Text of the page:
In spring of 2011, as I made computer animations to analyze the light and shadow in my virtual creations, the real-life silhouettes of the Helios Facility’s towering frames danced across the street. At night, the glowing lights within the metallic skeleton of the Li Ka Shing Center helped me navigate the construction detours adjacent to my apartment.

The Helios building in July 2011 as the "skinning" process began with the application of temporary green cladding. Photo: Jef Poskanzer

I completed my final requisite design studio last summer, when Helios was being “skinned” with exterior cladding. It was a process that coincided uncannily with my struggles to resolve the steel-and-glass structure of my own design for an urban activity center. While library shelves contain ample information on wall construction details and metal joinery, there was something different about being able to step outside my door and approximate the size of bolts or determine the size of a beam for my project by looking at the real thing.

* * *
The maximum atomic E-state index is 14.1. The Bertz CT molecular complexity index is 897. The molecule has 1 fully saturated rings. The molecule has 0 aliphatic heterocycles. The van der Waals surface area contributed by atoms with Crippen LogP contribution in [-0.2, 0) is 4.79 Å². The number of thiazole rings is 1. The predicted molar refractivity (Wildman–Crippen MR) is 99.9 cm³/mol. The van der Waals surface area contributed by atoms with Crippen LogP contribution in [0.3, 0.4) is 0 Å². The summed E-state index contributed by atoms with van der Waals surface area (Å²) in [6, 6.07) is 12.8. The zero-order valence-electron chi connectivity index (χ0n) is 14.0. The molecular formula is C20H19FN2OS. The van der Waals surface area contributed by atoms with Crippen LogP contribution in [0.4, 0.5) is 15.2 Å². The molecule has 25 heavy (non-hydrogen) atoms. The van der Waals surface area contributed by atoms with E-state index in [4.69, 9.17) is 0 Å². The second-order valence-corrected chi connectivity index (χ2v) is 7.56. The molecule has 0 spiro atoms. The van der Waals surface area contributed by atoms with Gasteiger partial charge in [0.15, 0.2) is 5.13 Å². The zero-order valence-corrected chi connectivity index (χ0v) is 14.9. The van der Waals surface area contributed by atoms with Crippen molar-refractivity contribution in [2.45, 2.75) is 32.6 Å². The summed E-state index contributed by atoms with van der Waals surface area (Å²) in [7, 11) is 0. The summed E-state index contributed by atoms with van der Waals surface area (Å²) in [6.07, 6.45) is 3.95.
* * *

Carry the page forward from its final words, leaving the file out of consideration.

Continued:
Certainly this ubiquity of its subject matter is one of the most interesting aspects of a design education. Consciously or not, we are surrounded by the products of design every instant of our daily lives, and each new layer of knowledge – be it construction, performative strategies, or landscape planning Ð provides new lenses with which to perceive the built environment. Within the academic parameters of a design studio, free of budgetary and other real-life constraints, students assign formal operations, sustainable strategies, and structural properties that are often realized only on computer screens or through small-scale models.

Living next to the Helios and Li Ka Shing facilities has enabled me to put images to these conceptual ideas. To stand forty feet above the street on my fourth-floor balcony, nearly level with a welder straddling a metal beam less than ten yards away. To watch the building’s facade be lifted into place, panel by panel. As silent teachers, they have helped me, over the past two years, to realize what my academic path entails.

Today as these two buildings come into their own, I am excited to witness the new life they will bring to Berkeley’s downtown community and am proud to continue as their neighbor – living, looking, and learning.